Surgery is the second largest specialty in the NHS
It is a great time to join the NHS as a surgeon, with a career in the UK offering competitive salaries, excellent career progression, Specialty Training and Specialtist Registration via CESR or CCT.
Requirements for overseas candidatea to work as a surgeon in the UK?
- IELTS or OET
- MRCS or PLAB
- GMC registration
- EEA applicants will only require GMC registration and IELTS or OET
What should I know about surgery in the UK?
As you would expect with such a large medical field, it is broken down into many sub-specialties – cardiothoracic, neurosurgery, oral and maxillofacial, trauma and orthopaedics, ENT, paediatric, plastic, urology, vascular and general surgery.
As a surgeon you would expect to work in an acute or specialist hospital and sometimes in surgical outpatient centers, spending your day in wards or operating theatres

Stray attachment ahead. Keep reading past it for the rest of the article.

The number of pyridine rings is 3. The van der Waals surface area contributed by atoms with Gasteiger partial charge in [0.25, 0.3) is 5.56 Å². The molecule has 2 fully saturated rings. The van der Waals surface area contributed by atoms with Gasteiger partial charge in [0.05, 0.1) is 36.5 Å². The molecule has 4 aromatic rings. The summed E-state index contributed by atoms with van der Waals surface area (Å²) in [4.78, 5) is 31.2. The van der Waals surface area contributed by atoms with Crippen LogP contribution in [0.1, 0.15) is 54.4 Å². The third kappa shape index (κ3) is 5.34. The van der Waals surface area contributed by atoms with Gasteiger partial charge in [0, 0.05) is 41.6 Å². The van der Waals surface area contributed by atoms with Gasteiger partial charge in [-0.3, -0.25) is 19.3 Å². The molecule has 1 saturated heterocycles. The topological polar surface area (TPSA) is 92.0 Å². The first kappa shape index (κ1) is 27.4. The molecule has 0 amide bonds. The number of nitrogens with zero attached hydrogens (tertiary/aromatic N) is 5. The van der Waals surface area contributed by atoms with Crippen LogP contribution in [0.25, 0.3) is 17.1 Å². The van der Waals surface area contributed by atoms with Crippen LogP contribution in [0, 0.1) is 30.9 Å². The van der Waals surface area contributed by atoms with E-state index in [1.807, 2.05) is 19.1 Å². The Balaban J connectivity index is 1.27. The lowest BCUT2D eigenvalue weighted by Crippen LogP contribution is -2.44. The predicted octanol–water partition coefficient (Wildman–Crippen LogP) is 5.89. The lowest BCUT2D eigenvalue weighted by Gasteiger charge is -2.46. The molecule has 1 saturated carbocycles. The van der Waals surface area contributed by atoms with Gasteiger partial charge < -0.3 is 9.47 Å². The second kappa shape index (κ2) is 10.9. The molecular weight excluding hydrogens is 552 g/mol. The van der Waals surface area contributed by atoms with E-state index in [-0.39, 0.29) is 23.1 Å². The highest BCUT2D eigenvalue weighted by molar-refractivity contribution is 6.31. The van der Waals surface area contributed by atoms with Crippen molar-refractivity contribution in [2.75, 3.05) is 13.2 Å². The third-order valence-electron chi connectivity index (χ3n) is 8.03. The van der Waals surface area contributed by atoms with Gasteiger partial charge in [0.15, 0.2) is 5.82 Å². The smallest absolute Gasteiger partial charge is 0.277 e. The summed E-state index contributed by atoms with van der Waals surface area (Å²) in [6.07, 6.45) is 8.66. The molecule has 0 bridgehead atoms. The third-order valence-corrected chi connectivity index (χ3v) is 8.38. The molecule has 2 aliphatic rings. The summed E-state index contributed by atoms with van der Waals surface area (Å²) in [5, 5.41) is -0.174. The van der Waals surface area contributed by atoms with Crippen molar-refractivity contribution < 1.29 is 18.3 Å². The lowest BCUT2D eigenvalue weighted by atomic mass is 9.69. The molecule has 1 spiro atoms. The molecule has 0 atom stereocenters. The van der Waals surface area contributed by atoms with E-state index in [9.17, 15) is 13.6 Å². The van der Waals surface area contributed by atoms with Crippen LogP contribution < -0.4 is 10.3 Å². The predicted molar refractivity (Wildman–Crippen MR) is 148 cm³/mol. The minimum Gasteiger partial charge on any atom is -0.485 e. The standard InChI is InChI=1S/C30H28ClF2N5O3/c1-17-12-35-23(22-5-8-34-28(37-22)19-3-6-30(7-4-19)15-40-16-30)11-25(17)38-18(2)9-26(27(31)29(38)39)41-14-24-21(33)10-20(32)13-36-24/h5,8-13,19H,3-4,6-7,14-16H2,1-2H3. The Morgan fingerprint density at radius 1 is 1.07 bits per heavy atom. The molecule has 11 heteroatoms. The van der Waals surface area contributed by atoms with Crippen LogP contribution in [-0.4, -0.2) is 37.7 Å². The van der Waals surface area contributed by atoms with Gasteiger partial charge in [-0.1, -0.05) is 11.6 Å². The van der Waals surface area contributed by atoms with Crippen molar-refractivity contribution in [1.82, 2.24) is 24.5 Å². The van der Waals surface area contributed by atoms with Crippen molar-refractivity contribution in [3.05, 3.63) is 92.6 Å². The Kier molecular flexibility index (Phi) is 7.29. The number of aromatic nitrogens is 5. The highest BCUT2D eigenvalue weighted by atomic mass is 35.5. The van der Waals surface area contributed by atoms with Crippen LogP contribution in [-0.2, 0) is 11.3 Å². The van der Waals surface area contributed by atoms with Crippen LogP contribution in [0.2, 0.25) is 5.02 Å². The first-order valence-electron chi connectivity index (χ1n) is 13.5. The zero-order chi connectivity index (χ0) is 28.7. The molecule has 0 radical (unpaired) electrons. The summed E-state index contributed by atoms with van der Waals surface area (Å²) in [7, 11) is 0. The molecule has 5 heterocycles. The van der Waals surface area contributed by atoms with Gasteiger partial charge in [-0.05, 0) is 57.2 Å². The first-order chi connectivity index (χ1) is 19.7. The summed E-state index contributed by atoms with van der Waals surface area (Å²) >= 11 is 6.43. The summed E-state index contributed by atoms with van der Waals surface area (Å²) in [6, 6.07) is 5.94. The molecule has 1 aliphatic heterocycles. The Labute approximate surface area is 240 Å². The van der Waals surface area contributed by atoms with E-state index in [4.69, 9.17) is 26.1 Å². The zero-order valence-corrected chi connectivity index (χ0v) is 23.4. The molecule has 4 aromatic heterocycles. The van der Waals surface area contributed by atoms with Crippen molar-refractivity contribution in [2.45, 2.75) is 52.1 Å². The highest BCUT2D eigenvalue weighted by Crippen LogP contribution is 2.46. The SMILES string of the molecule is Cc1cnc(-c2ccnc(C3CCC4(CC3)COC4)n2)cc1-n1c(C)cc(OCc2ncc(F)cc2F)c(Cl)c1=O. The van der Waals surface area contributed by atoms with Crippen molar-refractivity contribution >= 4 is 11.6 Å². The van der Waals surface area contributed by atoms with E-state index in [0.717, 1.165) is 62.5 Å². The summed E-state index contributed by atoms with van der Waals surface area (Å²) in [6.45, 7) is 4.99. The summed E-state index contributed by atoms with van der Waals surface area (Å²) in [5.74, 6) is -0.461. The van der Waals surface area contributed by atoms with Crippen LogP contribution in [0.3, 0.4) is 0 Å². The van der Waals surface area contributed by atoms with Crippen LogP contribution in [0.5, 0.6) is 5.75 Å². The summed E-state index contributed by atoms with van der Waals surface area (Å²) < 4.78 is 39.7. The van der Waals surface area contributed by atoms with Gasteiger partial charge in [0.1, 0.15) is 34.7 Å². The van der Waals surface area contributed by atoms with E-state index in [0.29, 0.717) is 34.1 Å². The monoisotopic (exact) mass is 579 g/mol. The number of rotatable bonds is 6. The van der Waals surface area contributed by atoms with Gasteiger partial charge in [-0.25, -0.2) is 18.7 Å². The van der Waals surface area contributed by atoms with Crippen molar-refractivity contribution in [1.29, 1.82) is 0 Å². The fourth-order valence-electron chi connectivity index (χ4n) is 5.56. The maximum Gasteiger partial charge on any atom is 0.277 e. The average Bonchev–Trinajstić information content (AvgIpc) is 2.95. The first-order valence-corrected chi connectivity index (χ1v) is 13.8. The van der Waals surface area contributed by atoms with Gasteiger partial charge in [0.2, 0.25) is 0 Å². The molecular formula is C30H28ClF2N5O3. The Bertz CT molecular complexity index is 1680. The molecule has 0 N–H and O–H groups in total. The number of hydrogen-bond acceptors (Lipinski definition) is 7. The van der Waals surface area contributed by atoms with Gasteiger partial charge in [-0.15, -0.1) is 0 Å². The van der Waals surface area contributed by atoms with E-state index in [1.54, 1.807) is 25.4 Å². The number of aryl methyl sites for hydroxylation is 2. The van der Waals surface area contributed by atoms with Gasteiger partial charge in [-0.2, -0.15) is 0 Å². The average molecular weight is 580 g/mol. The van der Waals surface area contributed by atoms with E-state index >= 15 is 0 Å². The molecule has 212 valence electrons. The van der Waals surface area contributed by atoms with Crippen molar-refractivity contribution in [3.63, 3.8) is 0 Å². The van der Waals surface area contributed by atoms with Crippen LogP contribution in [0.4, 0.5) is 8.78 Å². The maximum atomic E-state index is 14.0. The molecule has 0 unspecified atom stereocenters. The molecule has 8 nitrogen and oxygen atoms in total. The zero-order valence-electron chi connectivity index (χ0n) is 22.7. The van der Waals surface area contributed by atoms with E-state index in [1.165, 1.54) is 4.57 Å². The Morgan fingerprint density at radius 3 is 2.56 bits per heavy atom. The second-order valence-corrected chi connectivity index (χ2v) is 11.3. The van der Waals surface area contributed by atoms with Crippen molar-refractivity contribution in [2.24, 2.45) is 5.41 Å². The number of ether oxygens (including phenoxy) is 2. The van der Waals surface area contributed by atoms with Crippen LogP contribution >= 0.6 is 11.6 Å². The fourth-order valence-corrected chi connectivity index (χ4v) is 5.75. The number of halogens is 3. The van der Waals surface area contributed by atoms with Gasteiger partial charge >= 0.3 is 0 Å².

What can you expect to do as part of a typical working week in the NHS?
A typical working week can include outpatient clinics, theatre sessions and emergency lists with certain types of procedure dependent on the sub-specialty chosen. You can also expect to be part of the surgical on-call rota.
Surgeons form crucial parts of an multidisciplinary team alongside a wide range of specialisms within the hospital.
Did you know? The Royal Mardsen was the first hospital in the UK to introduce the da Vinci robotic arm in 2007, now used across 70 hospitals. Next year a robotic surgery system designed in Cambridge, the Versius robot, is expected to operate on UK patients for the very first time, rivalling the da Vinci robotic arm.
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